All reported values represent three independent experiments expressed as mean ± SEM. Data for cell proliferation, VEGF release, and mRNA expression were analyzed by two-way ANOVA (pO2 vs. day), followed by a post hoc Student–Newman–Keuls multiple-comparisons test. Difference in HSP60 and hnRNP L proteins between tumor and normal tissue lysates were analyzed by the Mann–Whitney U test. Comparisons of plasma autoantibody levels for HSP60, HSP70 and hnRNP L among different patient groups were done using one-way ANOVA, followed by a post hoc Student–Newman–Keuls multiple-comparisons test (HSP60 and HSP70) or one-tailed t test (hnRNP L). A difference was considered significant at p < 0.05.
PCa cells differ in sensitivity to hypoxia
To explore the effect of pO2 on cell viability of PCa cells, we exposed them to pO2 = 20 kPa or 2 kPa. Cells were counted as a function of time. The selection of cell lines utilized in this study is based on their distinct origin [25–27], representation of particular patients spectrum [25–27], and involvement as components PCa vaccines . VCaP cells (Fig. 1a) showed a slow increase in cell numbers with significant increase from basal levels at day 7 (p < 0.05). Evaluation at day 11 evidenced twofold higher cell numbers in cells growing under hypoxia, relative to cells cultured in normoxic conditions (p < 0.05). Relative to VCaP cells, LNCaP cells (Fig. 1b) had a faster growth kinetics. Under normoxia, cells reached maximum numbers at day 4. At that time point, however, cells cultured in hypoxia had only close to a third of numbers relative those cultured in normoxic conditions (p < 0.05). Cell numbers did not experience further variation in LNCaP cultures under hypoxia. Similarly, C4-2B cells, the subline derived from LNCaP cells, had reduced viability when grown in pO2 = 2 kPa relative to that observed in cells growing at 20 kPa. Independently of oxygen levels, the maximum number of C4-2B cells in cultures cells was reached at day 4 (Fig. 1c). At that point, however, cells cultured in normoxic conditions had 2.3-fold more cells when compared to cells growing in hypoxia (p < 0.05). Cell numbers under normoxia and hypoxia did not experience further variation (compared to that observed at day 4) until completion of the experiment (day 10; p < 0.05).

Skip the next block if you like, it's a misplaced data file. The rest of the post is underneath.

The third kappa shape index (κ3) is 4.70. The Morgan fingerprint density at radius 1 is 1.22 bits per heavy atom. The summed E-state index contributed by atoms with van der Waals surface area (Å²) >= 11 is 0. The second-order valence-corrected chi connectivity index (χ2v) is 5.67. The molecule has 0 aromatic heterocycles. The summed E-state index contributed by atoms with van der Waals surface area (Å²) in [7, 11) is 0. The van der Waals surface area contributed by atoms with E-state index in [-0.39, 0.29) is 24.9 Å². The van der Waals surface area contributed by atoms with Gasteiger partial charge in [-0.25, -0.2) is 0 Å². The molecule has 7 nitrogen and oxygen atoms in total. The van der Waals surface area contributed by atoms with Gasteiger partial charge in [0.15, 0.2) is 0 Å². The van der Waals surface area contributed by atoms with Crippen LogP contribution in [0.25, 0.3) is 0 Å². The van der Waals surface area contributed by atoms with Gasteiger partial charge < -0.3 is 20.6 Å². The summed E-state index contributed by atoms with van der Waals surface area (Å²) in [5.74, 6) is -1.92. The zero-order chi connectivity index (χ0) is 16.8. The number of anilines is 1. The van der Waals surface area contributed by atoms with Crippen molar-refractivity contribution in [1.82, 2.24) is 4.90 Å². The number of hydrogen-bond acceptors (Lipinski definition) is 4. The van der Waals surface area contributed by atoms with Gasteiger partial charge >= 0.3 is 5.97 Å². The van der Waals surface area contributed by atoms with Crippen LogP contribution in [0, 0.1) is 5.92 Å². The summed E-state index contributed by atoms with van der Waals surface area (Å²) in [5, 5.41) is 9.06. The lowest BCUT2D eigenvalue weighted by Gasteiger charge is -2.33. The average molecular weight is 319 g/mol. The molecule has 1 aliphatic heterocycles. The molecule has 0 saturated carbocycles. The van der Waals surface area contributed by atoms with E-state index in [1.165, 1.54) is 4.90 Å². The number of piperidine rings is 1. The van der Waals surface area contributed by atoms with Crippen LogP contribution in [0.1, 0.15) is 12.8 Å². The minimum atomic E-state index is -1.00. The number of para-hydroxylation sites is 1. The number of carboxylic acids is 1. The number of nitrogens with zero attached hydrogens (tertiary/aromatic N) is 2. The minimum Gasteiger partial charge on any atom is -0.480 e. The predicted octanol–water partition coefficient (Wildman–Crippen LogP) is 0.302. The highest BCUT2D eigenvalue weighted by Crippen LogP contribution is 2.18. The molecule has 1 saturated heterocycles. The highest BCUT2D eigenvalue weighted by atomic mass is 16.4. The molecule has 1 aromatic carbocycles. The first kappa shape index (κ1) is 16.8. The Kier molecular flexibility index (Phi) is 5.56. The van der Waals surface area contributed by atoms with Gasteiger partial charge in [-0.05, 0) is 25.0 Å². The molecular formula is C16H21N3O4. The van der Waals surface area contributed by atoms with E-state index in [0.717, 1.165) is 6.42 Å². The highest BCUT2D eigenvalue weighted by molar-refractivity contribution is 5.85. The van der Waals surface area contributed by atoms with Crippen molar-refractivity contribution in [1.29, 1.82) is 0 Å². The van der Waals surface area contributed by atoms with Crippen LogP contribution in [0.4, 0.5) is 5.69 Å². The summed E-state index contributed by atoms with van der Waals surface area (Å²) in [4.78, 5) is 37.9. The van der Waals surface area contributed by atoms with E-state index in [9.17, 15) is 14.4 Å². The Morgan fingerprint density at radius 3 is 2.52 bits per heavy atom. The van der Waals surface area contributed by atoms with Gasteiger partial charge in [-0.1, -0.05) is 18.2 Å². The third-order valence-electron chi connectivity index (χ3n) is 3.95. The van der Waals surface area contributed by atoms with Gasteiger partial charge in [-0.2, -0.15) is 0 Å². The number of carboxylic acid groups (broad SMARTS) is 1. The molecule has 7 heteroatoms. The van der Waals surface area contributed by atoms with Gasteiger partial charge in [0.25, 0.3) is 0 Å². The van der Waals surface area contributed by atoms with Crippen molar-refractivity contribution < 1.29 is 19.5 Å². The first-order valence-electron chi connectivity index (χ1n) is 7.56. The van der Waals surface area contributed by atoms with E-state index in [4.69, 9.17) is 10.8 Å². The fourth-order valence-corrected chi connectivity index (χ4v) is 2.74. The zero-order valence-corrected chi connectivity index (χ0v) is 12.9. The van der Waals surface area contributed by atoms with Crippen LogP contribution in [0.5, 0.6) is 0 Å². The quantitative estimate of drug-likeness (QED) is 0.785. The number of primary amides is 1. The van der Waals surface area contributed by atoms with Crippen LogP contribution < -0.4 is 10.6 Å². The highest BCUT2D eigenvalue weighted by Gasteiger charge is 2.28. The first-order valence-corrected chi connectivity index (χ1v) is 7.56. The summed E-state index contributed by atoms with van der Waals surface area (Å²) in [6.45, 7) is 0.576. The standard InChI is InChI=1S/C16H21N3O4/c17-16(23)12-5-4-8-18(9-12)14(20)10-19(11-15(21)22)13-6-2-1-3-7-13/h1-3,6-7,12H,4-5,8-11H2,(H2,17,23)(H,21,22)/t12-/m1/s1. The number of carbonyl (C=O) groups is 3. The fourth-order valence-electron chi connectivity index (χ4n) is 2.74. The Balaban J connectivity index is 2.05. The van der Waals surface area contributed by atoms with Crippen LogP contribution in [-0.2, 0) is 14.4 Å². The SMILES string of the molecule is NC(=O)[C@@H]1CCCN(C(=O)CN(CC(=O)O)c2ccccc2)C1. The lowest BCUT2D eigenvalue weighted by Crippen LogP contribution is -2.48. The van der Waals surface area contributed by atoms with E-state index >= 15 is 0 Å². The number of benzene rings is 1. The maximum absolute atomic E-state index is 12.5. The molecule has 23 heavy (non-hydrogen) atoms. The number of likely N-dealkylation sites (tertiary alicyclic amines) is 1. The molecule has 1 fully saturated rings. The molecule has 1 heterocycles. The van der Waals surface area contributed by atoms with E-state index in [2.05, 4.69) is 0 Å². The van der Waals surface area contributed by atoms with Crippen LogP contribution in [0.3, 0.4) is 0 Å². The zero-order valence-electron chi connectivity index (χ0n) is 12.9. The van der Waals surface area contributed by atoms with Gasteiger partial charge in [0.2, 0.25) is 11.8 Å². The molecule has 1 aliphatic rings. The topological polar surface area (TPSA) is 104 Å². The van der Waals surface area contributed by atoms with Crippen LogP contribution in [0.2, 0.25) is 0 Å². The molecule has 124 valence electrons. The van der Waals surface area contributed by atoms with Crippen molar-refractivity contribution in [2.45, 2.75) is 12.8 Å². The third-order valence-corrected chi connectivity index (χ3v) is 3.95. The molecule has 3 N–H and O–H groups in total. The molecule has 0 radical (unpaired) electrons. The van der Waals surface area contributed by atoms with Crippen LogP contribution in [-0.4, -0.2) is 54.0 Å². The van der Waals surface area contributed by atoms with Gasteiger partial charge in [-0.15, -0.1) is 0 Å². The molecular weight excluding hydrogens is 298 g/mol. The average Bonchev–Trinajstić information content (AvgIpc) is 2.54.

VEGF is a hypoxia-inducible gene associated with the growth, aggressiveness and down-modulation of anti-tumoral immunity . Assessment of the release rate of this pro-angiogenic factor to the conditioned media revealed distinct patterns of induction in PCa cells growing under hypoxia. VCaP cells (Fig. 1d) secreted VEGF at observable rates on day 3 (p < 0.05) reaching the maximum rate on day 5. This release rate was maintained up to day 11. In contrast, LNCaP cells cultured under low oxygen (Fig. 1e) had a steady increase of VEGF release rate until day 6. At that time point, a tenfold increase (p < 0.05) was observed relative to the values at day 0. Measured release of VEGF decreased to 7.5-fold at day 8. C4-2B cells cultured under normoxia (Fig. 1f) did not release VEGF until day 6. At that time point, nearly 2.5 pg/cell/day (p < 0.05) VEGF was released; that rate remained constant until day 8. Cells growing at pO2 = 2 kPa, however, released higher VEGF faster relative to their counterparts growing at pO2 = 20 kPa (p < 0.05). A maximum (8 pg/cell/day) was reached at day 6 (p < 0.05) and maintained at day 8 (p < 0.05). To assess the effect of transcriptional regulation on the observed release of VEGF, qRT-PCR was performed. Early induction of VEGF transcripts, nearly 45-fold in VCaP (Fig. 1g) and LNCaP (Fig. 1h) cells (at 2 days) and 60-fold in C4-2B (Fig. 1i) cells (p < 0.05), was observed in all cell lines when cultured under hypoxia. In cells growing under normoxia, VEGF transcripts were also induced (nearly tenfold in LNCaP and C4-2B cells, p < 0.05). The induction of VEGF in cells growing in normoxia, however, was observed at later time points and at a lesser extent in comparison to cells cultured under hypoxia. All together, these results indicate that, in accordance to reported findings [32, 33], PCa cells exposed to low levels of oxygen exhibit increased viability and elevated expression of the angiogenic factor, VEGF.
Effects of hypoxia on immune reactivity of PCa cells